Tuesday, June 21, 2005

Knit Repair

You may have noticed this little beauty in the pile of books from the Needlearts bookshop:

This is, as it says, "Flawless Knit Repair" by Rena Crockett (who sounds like a make-believe Pioneer Woman of the old school). It's a slim volume but I think it will prove to be worth its weight in gold. The reason for ordering this was that, horror of all horrors, there has been some pesky creature at my knitting.

Holes (yes, that would be plural) have appeared in the Siberian Winter Shawl. The very first shawl I ever knitted and knitted with my knitbud, who knows who she is, and doesn't, as far as I know, have any holes in her Siberian Winter.

I got the book and read it. Always a good start, and especially good for Kate, who likes reading, and often prefers reading to doing. As is often the way of things, practice makes perfect. This afternoon has been dedicated to practising.

I knitted a swatch - quite a novelty for me. I cut the swatch in the middle and I unravelled the cut threads and pinned them on either side. Just as when you start cleaning the house it seems to get worse before it can get better. There is always a point when you think, "Why didn't I just leave it as it was?" That point came fairly early in the proceedings.

Deep breathing (no chocolate yet, though). Now it's time to Kitchener the stitches together with sewing thread to stabilize everything. (Pass the chocolate!)

I used a contrast coloured thread, as instructed. It's not going too badly so far.

Next, weave the repair yarn under and over the sewing thread:

OK so far.

Then use a crochet hook to recreate each column of stitches and Kitchener together at the top with more repair yarn in a tapestry needle.

Here we see the first two columns finished:

Looking slightly wobbly - nothing to what I was feeling like at this stage. Continue all along the row. Turn the work over and repair the slits at each side. This is where it all went a bit pear-shaped. Mostly because I hadn't had enough chocolate and had just started on the wine. I did it, though, and while it isn't as perfect as the original:

I don't think it's too bad for a first attempt:

And finally, because the back should be as "tidy" as the front, here's the finished back:

It's slightly more bulky than it should be, because I got bored with weaving in ends, but it ain't too bad.

I've learned a lot - one of the things being you can never have enough chocolate on hand when Kitchener stitch rears its ugly head.

I'm off to lie down in a darkened room.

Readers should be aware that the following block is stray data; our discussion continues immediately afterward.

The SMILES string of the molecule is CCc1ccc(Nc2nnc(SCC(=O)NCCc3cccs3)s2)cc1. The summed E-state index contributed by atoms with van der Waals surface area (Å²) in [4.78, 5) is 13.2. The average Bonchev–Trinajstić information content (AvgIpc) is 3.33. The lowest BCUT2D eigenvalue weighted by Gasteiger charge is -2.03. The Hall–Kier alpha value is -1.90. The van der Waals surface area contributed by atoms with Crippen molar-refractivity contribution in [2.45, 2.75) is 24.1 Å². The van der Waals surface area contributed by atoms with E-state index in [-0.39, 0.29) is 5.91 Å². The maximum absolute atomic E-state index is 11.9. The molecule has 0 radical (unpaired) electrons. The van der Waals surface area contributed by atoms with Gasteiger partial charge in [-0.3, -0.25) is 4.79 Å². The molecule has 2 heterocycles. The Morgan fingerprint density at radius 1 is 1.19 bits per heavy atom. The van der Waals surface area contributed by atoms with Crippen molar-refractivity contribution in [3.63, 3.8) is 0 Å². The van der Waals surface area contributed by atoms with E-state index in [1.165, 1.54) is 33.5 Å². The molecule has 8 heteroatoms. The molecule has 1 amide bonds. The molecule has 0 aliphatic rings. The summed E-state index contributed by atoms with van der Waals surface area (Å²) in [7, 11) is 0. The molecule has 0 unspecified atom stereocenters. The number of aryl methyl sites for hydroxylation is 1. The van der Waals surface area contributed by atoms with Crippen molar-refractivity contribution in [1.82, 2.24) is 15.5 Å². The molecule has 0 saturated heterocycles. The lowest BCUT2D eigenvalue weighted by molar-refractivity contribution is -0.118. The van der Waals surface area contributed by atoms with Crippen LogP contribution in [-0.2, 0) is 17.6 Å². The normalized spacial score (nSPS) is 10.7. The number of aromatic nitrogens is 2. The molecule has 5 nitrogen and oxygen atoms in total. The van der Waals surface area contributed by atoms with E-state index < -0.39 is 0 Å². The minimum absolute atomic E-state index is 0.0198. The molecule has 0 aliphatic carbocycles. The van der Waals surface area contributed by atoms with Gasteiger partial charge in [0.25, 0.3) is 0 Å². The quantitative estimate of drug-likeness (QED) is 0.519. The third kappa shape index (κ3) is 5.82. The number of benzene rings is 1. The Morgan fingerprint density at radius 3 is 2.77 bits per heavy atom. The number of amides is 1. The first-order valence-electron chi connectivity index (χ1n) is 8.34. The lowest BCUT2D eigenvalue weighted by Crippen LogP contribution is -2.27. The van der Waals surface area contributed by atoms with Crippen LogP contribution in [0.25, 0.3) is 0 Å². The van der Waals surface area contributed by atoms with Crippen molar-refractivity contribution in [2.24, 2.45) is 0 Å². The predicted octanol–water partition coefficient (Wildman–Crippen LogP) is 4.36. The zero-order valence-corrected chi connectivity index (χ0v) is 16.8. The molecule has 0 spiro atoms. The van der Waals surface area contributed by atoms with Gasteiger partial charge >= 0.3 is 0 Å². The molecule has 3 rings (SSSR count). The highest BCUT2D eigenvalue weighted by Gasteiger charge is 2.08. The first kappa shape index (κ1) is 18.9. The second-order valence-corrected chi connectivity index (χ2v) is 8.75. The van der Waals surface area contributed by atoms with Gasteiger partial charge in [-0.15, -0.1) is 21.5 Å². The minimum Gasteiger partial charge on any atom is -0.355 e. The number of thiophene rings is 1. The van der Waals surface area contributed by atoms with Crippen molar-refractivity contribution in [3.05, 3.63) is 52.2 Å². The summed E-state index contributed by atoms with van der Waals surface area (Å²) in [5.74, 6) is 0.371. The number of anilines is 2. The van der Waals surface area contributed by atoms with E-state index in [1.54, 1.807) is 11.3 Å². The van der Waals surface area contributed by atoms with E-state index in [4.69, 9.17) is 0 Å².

Heather said...

What an amazing technique! I'd love to learn how to do that. I have a cat that loves to eat yarn.

Anonymous said...

When we started on the Siberian Winter shawl those many moons ago, we were essentially on a level playing field when it came to knitting, charting, and chocolate. You've outdone yourself with 'knit repair' and I do believe you'll make a wonderful mentor!

Unknown said...

It's now 2016 and apparently impossible to find that book. Do you know if you can get in touch with the publisher? I read somewhere that it may be self published, and one might be able to get it from the author. It has been a number of years. Or perhaps you yourself could take the knowledge and write a similar book? One that many of us might buy? I have a terrible moth problem.

Put your prize knitted things in the freezer for two days, or outside when it is freezing, to kill off the eggs that may be lingering.


Anonymous said...

To Unknown - I too have a moth problem which is usually pronounced in the summer. I live in an apartment that is next to a lot of trees and suspect the moths, which are attracted to birds nests are plentiful because of the location. What I found helpful is - moth traps by Aeroxon. Because they are expensive, I cut them in two lengthwise and just use half at a time. One in the hall closet and one in the bedroom closet. Next fly traps hanging, one in the hall closet and one in the bedroom. Between these two devices many are caught and thus put out of action. Ziploc big bags, size L hold my sweaters, mostly in the summer. It is not a good idea to keep garments for long periods on plastic bags, I do take them out from time to time and jumble them about to air them out. Martha Stewart has some information on this.